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THE VIRTUAL EXHIBITIONS OF LITHUANIAN MUSEUMS

Kaunas in World War I

In the late 19th and early 20th centuries Lithuania belonged to the Tsarist Russian Empire.

Due to its strategic location, Kaunas, following the order of Tsar Alexander II, was chosen as a place to build a first-class fortress.

By the beginning of World War I the fortress determined the pace of life of the entire city. Administrative and sacral buildings were equipped and adjusted to their new functions; both radio and pigeon post stations were fully operating; airfields as well as military towns of Šančiai and Panemunė were throbbing with life.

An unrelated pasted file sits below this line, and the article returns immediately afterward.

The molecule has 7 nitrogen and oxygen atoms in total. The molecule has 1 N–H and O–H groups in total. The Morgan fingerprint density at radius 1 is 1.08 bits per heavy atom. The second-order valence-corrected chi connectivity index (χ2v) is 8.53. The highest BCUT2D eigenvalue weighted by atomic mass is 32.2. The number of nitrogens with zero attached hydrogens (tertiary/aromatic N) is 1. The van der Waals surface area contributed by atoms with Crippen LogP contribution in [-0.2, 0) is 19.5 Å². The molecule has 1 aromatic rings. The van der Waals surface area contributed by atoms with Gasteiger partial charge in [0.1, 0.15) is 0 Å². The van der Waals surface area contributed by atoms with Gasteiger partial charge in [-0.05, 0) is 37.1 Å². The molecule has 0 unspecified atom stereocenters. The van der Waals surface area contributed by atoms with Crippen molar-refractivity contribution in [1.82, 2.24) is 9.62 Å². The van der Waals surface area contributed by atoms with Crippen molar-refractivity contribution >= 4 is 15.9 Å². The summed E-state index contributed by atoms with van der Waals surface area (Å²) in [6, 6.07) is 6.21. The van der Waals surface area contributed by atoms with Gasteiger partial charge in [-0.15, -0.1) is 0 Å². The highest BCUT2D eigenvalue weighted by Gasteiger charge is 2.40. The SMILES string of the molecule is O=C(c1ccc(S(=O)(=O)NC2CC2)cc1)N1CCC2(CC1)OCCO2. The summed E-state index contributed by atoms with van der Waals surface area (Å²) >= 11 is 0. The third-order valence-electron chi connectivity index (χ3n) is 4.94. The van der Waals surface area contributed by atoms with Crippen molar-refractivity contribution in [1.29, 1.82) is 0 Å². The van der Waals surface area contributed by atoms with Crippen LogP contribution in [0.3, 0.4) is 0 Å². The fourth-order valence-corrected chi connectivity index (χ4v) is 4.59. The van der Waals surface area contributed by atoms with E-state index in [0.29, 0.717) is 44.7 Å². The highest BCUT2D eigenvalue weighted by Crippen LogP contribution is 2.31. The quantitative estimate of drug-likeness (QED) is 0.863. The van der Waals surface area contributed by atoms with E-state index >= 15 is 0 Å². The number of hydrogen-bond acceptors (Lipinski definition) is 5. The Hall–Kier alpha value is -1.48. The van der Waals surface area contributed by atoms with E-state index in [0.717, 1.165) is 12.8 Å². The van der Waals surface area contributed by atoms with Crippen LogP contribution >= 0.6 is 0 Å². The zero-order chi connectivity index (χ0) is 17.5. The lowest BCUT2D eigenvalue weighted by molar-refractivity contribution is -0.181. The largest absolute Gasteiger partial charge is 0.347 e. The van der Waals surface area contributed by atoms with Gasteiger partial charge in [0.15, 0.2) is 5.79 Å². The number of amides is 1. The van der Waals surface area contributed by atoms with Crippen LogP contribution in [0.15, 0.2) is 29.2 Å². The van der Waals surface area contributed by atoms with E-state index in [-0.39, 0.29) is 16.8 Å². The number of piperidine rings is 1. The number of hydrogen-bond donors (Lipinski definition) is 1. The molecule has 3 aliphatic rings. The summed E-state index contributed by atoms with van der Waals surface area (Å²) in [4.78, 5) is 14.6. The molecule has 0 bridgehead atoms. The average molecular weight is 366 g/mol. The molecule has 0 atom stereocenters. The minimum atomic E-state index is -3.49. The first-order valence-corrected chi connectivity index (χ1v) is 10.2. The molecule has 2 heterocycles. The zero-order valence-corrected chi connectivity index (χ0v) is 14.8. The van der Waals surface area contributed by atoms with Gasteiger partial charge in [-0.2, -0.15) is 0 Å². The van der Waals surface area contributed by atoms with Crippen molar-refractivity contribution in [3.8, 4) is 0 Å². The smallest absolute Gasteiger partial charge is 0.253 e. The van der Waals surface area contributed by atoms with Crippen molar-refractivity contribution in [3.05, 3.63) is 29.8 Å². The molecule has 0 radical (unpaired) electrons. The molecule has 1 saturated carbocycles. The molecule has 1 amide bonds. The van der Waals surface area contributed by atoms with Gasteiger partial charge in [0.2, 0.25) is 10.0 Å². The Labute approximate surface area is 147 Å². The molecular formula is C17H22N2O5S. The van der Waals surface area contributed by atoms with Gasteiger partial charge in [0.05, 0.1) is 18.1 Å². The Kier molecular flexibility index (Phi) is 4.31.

By the beginning of World War I Kaunas Fortress became the main target of the German army penetrating deep into Tsarist Russia and so the city was vastly devastated. Not only forts and barracks but also some of the downtown buildings suffered from bombing. Retreating to its native lands and trying to slow down the Kaiser’s army, Russian tsarist troops destroyed strategically important objects on their way, such as, for example, the bridge across Nemunas or Kaunas Railway Station.

In the postcards from Germany and Lithuania, war photographers captured the sights of Kaunas city and its surrounding areas as well as streets, architectural monuments and other objects during World War I.

Unknown

Postcard "Pantoon bridge across the Nemunas river. Kaunas"

Early 20th century

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